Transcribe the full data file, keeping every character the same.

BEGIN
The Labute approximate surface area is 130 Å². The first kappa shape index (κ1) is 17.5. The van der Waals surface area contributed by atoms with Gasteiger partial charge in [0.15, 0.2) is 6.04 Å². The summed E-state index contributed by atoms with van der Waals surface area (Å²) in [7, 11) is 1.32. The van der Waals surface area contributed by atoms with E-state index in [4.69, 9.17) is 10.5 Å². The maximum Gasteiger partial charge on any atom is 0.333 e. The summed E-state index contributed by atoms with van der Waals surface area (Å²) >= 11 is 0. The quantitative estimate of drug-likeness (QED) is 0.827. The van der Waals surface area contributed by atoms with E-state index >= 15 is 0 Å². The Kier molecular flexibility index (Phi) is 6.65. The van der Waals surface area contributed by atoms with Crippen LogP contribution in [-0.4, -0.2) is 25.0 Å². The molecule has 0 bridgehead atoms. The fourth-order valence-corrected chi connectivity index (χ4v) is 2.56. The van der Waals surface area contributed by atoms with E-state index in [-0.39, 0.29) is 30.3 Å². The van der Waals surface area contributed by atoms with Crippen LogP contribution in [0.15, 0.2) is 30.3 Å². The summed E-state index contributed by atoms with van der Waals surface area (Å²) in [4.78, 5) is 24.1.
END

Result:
The Labute approximate surface area is 130 Å². The first kappa shape index (κ1) is 17.5. The van der Waals surface area contributed by atoms with Gasteiger partial charge in [0.15, 0.2) is 6.04 Å². The summed E-state index contributed by atoms with van der Waals surface area (Å²) in [7, 11) is 1.32. The van der Waals surface area contributed by atoms with E-state index in [4.69, 9.17) is 10.5 Å². The maximum Gasteiger partial charge on any atom is 0.333 e. The summed E-state index contributed by atoms with van der Waals surface area (Å²) >= 11 is 0. The quantitative estimate of drug-likeness (QED) is 0.827. The van der Waals surface area contributed by atoms with E-state index >= 15 is 0 Å². The Kier molecular flexibility index (Phi) is 6.65. The van der Waals surface area contributed by atoms with Crippen LogP contribution in [-0.4, -0.2) is 25.0 Å². The molecule has 0 bridgehead atoms. The fourth-order valence-corrected chi connectivity index (χ4v) is 2.56. The van der Waals surface area contributed by atoms with E-state index in [-0.39, 0.29) is 30.3 Å². The van der Waals surface area contributed by atoms with Crippen LogP contribution in [0.15, 0.2) is 30.3 Å². The summed E-state index contributed by atoms with van der Waals surface area (Å²) in [4.78, 5) is 24.1.